Governor Lou Leon Guerrero’s latest executive order will allow senior citizen centers to reopen starting July 1st.
But just because they can reopen, doesn’t mean they will.
The governor’s executive order says that senior citizens centers may resume operations starting July 1. However, the order also says that operations are subject to applicable guidance from the Department of Public Health and Social Services as well as the operational requirements of the Mayors Council of Guam.
Public Health director Art San Agustin told Newstalk K57’s Patti Arroyo that his agency, the Mayors Council of Guam, and the Division of Senior Citizens are still working out the details on how to reopen the senior centers.
One thing they’ve agreed on, however, is that they won’t open all at once.
“I was in conversation last night with the president of the Mayors Council of Guam, Mayor Jesse Alig, and also with the acting senior citizens administrator, Sharlene San Nicolas. They have been meeting and they’re looking at a phased approach. They’re looking at starting with the daycare centers, and then work with the 12 senior citizen centers, and then start working to open them up in a phased approach, and I think what they’re looking at is starting in July and on into early October,” San Agustin said.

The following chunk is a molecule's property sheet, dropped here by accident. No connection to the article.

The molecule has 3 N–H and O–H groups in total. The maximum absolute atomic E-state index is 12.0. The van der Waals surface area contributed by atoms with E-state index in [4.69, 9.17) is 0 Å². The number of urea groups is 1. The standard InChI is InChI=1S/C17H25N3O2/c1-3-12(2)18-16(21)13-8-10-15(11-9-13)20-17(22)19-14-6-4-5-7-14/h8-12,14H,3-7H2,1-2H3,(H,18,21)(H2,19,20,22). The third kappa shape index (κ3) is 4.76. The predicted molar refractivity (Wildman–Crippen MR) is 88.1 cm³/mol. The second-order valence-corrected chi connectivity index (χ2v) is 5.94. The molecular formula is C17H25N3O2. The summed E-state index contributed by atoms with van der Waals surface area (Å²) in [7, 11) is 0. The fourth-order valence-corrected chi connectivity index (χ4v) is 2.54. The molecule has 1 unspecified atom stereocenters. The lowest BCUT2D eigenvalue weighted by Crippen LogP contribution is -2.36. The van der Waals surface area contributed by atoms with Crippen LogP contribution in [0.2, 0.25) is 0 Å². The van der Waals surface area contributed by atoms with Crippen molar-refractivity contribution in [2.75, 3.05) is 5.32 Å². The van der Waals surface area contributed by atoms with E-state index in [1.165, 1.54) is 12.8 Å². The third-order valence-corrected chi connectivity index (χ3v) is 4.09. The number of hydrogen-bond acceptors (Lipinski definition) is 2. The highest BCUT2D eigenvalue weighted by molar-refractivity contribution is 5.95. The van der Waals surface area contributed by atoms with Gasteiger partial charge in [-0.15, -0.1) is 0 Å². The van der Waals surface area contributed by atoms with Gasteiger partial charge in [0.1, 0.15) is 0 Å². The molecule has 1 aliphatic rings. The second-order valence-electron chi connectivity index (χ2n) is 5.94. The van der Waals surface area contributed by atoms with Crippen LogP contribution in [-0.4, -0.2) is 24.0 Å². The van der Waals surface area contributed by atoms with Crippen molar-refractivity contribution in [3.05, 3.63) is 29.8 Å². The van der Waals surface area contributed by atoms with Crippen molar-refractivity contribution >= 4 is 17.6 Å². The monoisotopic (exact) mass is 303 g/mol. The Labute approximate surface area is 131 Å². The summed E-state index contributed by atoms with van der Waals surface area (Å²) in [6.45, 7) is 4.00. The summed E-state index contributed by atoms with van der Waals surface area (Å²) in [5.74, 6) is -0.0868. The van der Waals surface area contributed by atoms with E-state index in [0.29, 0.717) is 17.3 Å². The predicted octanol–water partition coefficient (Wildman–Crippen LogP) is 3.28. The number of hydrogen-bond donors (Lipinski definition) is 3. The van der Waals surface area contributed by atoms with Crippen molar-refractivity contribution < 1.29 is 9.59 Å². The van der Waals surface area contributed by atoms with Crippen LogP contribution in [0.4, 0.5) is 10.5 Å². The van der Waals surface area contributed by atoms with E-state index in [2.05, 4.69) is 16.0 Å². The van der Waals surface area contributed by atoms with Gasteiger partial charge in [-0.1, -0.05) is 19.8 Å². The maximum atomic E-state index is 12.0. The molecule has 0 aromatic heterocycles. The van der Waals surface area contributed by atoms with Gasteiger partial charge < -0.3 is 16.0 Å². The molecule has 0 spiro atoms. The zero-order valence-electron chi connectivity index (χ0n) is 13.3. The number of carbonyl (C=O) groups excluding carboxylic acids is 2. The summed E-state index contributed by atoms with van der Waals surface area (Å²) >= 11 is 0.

The reason for the phased approach is to abide by COVID safety protocols.
Also, because senior centers must abide by federal guidelines, and they’ve been waiting for guidance from the federal government.
For the time being, Public Health, the Mayors Council, and the Division of Senior Citizens have ordered COVID protection supplies and are developing tentative plans.
Right now, the plan is to start with adult daycare because those clients are the most vulnerable and require more supervision.
They’re also using the State Plan on Aging’s guidance on clients at the greatest socioeconomic risk or need to prioritize their clients.
They’re also seeking guidance on whether they can include a client’s vaccination status as part of their decision-making process.
San Agustin said that vaccination status may be considered discriminatory because it isn’t being used to help determine eligibility for employment, but rather, it’s being used to help determine eligibility for access to services.
Jess Alig, president of the Mayors Council of Guam, said: “We want them to be safe. We don’t know who’s vaccinated, we don’t know if we can even check if they’re vaccinated. So when we open, we want to be prepared either way. And so if the grantors say that we can’t ask about vaccinations, and we can’t require vaccination, then our staff who service these centers, will have to be properly prepared and trained to service them in the centers.”